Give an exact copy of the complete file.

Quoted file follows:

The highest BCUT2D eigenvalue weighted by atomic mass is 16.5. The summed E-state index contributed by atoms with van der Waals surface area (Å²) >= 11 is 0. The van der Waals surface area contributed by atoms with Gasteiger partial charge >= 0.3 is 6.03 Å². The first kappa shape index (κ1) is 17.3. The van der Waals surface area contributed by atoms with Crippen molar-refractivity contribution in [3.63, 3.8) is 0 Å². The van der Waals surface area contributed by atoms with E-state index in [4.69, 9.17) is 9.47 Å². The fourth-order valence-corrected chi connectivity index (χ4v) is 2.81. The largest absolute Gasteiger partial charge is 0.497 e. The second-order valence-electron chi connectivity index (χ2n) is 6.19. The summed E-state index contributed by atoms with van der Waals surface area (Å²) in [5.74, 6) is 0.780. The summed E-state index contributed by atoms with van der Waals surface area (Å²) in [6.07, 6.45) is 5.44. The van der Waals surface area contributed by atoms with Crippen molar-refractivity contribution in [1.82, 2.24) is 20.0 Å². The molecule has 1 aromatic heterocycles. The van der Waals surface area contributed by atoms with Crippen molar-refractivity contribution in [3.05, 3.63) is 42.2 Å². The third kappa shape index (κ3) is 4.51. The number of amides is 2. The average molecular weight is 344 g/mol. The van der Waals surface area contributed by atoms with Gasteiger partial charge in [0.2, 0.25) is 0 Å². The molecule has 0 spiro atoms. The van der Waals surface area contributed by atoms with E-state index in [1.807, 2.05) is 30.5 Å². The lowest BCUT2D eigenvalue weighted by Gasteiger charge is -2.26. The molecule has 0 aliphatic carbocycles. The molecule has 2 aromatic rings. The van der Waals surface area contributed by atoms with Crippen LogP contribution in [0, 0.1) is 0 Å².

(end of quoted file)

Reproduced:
The highest BCUT2D eigenvalue weighted by atomic mass is 16.5. The summed E-state index contributed by atoms with van der Waals surface area (Å²) >= 11 is 0. The van der Waals surface area contributed by atoms with Gasteiger partial charge >= 0.3 is 6.03 Å². The first kappa shape index (κ1) is 17.3. The van der Waals surface area contributed by atoms with Crippen molar-refractivity contribution in [3.63, 3.8) is 0 Å². The van der Waals surface area contributed by atoms with E-state index in [4.69, 9.17) is 9.47 Å². The fourth-order valence-corrected chi connectivity index (χ4v) is 2.81. The largest absolute Gasteiger partial charge is 0.497 e. The second-order valence-electron chi connectivity index (χ2n) is 6.19. The summed E-state index contributed by atoms with van der Waals surface area (Å²) in [5.74, 6) is 0.780. The summed E-state index contributed by atoms with van der Waals surface area (Å²) in [6.07, 6.45) is 5.44. The van der Waals surface area contributed by atoms with Crippen molar-refractivity contribution in [1.82, 2.24) is 20.0 Å². The molecule has 1 aromatic heterocycles. The van der Waals surface area contributed by atoms with Crippen molar-refractivity contribution in [3.05, 3.63) is 42.2 Å². The third kappa shape index (κ3) is 4.51. The number of amides is 2. The average molecular weight is 344 g/mol. The van der Waals surface area contributed by atoms with Gasteiger partial charge in [0.2, 0.25) is 0 Å². The molecule has 0 spiro atoms. The van der Waals surface area contributed by atoms with E-state index in [1.807, 2.05) is 30.5 Å². The lowest BCUT2D eigenvalue weighted by Gasteiger charge is -2.26. The molecule has 0 aliphatic carbocycles. The molecule has 2 aromatic rings. The van der Waals surface area contributed by atoms with Crippen LogP contribution in [0, 0.1) is 0 Å².